A Brief History of Espresso

J. Brian Keith

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Luigi Bezzera, the owner of a manufacturing business invented Espresso at the turn of the century. Luigi Bezzera was simply trying to figure out a way to brew coffee faster. He figured if he could just add pressure to the brewing process it would speed things up. Thus the “Fast Coffee Machine" was created. His idea of a fast cup of coffee turned out much better than he had planned, what he ended up with is a better, fuller tasting cup of strong coffee, as well as a much faster process. He found that the quicker more efficient brewing method allowed for the quality of the beans to be extracted as opposed to over extracting he had previously experienced. The term “Espresso" means fast in italian, hence the term.

It wasn't until later when Desidero Pavoni purchased the rights from Mr. Bezzera for the espresso machine that it became popular. Pavoni was extremely successful in marketing the product and probably changed the way people drink coffee from then on. Just look around! Coffee and Espresso shops are popping up everywhere, even in the U. S. it has become not only popular for the delicious beans, but has given us a new place to socialize.

Espresso Timeline:

In 1901 Luigi Bezzera filed a patent for the espresso machine that contained a boiler and four “groups". Each group could take different size filters that contained the coffee. Boiling water was forced through the coffee and into a cup. Ambrogio Fumagelli says that this was the birth of (fast) espresso coffee.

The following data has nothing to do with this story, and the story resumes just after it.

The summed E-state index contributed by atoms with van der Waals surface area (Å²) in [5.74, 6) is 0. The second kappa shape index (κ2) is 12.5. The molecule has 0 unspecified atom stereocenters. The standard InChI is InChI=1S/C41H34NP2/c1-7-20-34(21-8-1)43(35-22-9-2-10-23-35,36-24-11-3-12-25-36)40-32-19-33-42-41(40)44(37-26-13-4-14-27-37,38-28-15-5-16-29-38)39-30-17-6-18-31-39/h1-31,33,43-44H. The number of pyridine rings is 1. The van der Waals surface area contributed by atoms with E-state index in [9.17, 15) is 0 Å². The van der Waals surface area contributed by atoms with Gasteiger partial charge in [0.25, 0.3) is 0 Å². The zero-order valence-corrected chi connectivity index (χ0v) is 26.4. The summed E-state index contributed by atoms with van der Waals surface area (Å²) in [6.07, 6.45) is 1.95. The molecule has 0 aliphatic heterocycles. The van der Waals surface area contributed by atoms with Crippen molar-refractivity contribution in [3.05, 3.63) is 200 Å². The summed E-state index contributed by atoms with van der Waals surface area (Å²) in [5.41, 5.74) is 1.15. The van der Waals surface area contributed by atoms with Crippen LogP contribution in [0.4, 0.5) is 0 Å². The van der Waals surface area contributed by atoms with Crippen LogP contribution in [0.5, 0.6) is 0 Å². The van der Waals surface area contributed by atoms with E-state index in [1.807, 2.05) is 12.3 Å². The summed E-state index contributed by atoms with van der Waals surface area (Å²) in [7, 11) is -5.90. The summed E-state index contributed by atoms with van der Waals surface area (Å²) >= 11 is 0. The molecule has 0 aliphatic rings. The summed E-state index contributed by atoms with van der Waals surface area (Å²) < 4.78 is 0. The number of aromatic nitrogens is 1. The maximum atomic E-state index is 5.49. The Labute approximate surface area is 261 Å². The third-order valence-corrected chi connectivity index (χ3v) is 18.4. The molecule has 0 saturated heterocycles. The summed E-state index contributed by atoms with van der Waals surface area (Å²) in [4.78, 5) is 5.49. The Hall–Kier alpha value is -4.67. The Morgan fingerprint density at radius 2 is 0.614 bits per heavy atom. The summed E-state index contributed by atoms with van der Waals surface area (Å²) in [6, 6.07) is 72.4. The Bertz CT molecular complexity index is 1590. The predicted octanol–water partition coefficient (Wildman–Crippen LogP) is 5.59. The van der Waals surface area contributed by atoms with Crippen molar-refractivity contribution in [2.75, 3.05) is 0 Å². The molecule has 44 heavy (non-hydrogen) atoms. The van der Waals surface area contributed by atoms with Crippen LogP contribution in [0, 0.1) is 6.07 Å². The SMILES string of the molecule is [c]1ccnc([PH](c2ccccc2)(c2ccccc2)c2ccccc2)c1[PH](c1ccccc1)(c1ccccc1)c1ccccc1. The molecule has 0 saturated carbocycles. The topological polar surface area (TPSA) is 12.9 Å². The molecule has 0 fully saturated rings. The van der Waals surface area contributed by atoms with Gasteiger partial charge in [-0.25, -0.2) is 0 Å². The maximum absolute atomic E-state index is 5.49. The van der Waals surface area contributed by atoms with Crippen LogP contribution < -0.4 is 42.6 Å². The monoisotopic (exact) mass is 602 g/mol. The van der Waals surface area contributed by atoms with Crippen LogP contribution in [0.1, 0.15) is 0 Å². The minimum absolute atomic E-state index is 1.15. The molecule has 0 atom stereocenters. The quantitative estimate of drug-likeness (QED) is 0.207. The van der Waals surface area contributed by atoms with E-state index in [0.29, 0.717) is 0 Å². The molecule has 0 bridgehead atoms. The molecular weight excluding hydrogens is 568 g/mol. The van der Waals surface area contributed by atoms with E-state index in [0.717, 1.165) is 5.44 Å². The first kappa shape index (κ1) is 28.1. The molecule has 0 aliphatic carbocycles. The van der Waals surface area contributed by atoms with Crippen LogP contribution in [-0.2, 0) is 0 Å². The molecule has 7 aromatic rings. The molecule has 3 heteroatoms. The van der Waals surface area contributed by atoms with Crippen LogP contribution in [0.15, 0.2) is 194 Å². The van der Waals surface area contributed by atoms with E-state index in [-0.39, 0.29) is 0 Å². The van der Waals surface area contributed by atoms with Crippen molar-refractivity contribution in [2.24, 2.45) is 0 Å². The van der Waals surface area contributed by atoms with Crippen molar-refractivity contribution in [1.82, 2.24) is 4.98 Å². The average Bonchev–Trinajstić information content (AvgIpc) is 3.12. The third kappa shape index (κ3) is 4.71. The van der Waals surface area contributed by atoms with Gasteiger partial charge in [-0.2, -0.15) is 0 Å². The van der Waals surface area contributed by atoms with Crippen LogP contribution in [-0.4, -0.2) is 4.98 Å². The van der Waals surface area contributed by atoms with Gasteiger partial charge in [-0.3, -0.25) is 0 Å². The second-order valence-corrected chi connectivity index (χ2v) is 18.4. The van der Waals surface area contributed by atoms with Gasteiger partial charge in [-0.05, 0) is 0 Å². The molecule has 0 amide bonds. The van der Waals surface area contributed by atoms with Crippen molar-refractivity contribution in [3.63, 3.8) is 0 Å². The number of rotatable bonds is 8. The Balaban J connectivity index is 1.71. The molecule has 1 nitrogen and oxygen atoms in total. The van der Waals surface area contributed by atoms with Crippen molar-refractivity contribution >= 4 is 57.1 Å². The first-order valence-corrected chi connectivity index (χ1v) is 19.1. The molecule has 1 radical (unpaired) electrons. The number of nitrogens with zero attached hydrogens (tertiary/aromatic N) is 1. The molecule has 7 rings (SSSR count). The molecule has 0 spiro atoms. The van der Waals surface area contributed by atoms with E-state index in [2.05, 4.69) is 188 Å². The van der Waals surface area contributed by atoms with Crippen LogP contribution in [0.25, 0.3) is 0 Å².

In 1903 Luigi Bezzera's patent was then purchased by Desiderio Pavoni and put to market in a big way.

In 1905 The Pavoni company begins manufacturing the espresso machines soley based on Bezzera's patent.

In 1927 First espresso machine was installed in the United States. It was a La Pavoni Espresso Machine installed at Regio's

in New York.

In 1938 Cremonesi designed a piston pump that forced hot water through the coffee. It was installed at Achille Gaggia's

coffee bar.

In 1946 Gaggia begins manufacturing the commercial piston machine. Resulting foam or cream layered coffee or cafe’.

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